There’s a classic (at least we think so) film of Clayton Christensen explaining the job a milkshake does.
This idea, that customers aren’t necessarily buying what you are selling isn’t new. But the jobs to be done theory does help to clarify the difference between what is important to you, the seller, and what is important to the buyer.
Let’s start with the issue of complexity. By definition, what seems difficult also seems important. Lucius Burckhardt said in Design is Invisible, “It isn’t the streetcar that makes the experience good. It is the timetable.” This idea that the benefit of public transport doesn’t manifest itself until people actually know when the next streetcar will show up, and plan their trip accordingly, isn’t a long leap of logic. But it does question whether the big solutions to the big problems actually pay off, if the little problem on the side aren’t treated as important too?
Often in services, the bottlenecks are where people have problems. But the bottlenecks are caused by an oversight that could easily be avoided, if the service provider considered human nature on top of engineering and efficiency. Humans move in packs and average load capacity vs peak load capacity makes all the difference in customer satisfaction at the end of the day, when everyone is trying to make it home at the same time.
Alternatively, there is another theory about complexity, which occasionally manifests itself. This is the phenomenon of complexity increasing over time as more and more features and options are layered onto a basic service. Like a restaurant menu gaining pages and combination options that increase the time it takes to order from seconds to minutes, or the remote control of the TV with too many buttons that do something that no-one actually cares to use. While too many buttons on a remote is just a waste of resources and engineering time, the increase in options on the menu actually end up as a cost to the business. After, research clearly shows that too many options decrease customer satisfaction (Sheena Iyengar and Mark Lepper from Columbia and Stanford University) while ordering times will decrease restaurant revenue.
Then there is the question of where is value created. Luwig von Mieses said “There is no sensible distinction to be made in a restaurant between the value created by the one who cooks the food and the value created by the person who sweeps the floor.” From a restaurant owner’s perspective, the the kitchen represents the single largest investment, both from an equipment as well as staff perspective. But from the customer’s point-of-view, the dining room is where the food is eaten and if it isn’t pleasant and clean and comfortable, with clean restrooms, he or she may be disinclined to visit no matter how good the food is. McDonald’s realised this a long time ago. Ray Kroc famously said that “if you can lean, you can clean.” As a family restaurant, making mom’s and dad’s comfortable was key, and restroom cleanliness logically also meant that the kitchen was clean and the food safe.
Service delivered is not equal to value received. What feature of a service a customer places more value on, and on which feature less, makes up the jobs to be done. Considering that there are always a range of jobs to be done, and a range of options for completing the job, it makes sense to list the potential jobs to be done and consider what pain the customer is solving and what he or she will gain by solving it. Take for example the quarter inch drill. It has famously been pointed out, that no-one needs a quarter inch drill. Instead they need a quarter inch hole in the wall to hang a picture.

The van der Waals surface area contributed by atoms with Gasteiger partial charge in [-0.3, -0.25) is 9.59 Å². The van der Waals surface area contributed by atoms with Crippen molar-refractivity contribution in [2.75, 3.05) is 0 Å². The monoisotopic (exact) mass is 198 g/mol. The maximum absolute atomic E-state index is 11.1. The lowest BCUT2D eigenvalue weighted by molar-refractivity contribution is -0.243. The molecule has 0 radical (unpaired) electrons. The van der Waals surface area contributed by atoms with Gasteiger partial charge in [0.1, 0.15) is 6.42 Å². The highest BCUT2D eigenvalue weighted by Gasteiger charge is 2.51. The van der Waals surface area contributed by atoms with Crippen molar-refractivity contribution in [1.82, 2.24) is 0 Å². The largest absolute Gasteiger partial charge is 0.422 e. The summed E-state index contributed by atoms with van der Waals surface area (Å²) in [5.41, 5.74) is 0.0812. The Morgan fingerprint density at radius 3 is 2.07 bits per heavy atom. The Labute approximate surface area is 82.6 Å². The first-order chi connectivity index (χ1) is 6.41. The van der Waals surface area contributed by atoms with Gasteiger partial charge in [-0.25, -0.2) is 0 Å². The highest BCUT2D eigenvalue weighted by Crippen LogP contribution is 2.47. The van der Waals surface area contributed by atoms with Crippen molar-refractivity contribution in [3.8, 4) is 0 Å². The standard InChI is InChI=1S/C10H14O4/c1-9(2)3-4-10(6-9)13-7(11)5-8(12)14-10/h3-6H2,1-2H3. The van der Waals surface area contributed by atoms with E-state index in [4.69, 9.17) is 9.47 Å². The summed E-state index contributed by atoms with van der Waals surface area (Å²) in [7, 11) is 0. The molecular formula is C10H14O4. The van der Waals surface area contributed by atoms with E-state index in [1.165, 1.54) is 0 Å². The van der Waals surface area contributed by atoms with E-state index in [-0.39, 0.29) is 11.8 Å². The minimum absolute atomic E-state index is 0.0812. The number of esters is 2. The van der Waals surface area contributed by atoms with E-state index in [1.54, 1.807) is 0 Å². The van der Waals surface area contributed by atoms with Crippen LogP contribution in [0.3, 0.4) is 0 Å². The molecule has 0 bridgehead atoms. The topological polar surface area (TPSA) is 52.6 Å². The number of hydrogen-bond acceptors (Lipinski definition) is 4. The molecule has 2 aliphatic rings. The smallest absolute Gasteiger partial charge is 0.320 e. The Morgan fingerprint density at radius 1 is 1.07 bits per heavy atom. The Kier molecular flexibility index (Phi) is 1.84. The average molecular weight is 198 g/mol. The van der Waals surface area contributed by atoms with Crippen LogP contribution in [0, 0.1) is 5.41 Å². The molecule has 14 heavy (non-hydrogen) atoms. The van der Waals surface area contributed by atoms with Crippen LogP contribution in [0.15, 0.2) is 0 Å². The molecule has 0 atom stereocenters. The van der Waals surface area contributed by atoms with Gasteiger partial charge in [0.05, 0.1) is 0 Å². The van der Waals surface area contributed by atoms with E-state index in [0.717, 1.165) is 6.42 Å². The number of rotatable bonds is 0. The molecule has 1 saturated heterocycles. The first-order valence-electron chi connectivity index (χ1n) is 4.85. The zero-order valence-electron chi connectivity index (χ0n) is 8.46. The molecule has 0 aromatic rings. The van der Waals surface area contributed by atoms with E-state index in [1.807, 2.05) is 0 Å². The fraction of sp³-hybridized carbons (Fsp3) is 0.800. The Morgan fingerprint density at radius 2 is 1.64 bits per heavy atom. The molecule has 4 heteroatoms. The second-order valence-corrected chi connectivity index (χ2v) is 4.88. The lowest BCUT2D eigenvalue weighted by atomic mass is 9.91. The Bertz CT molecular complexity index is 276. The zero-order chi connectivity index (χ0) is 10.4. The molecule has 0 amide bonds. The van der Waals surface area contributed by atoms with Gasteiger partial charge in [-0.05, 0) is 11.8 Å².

So what are the job to be done? First and foremost, a hole. But actually a painting on the wall. Or a nicer room. Or perhaps it started with the picture, of where to put mom’s portrait? The follow-up question is will there be a need for more holes or is just going to be the one? What else can you do with a quarter inch drill? What other way can you hang a picture on the wall? What is the actual need, because quite obviously, aside from some enthusiasts, no one needs a hole in the wall. The hole is just a means to an end, and in this case, depending on the weight of the portrait, a nail may work fine. Or a hook with super strong tape. Or chewing gum if it is temporary. In short, by listing an analysing the jobs to be done, it becomes apparent that portrait has many more options of getting attached to the wall than just through drilling and placing a hook.
The relative pains and gains from different options can also be analysed. After all, the average home drill is used for 45 minutes over a 20 year lifespan. While you may still need to drill a hole in the wall it might be cheaper to borrow it from your neighbour for the cost of a six-pack instead of buying your own. Or if a nail will do you can even get away without a hammer if you’ve got a pair clogs in the closet.
The value proposition map lets you define your customer (if you’ve got different defined customer groups, do one for each type), and list the jobs to be done, the pains and gains. This will help you define your actual value proposition. Because a service delivered does not equal value received, you’ll be able to define the value you deliver to the customer in the context where it also actually creates value for the customer. Which help help to deliver the service or product in a manner that also makes sense to the customer, without just mindlessly adding more features to make a useful product hard to use.
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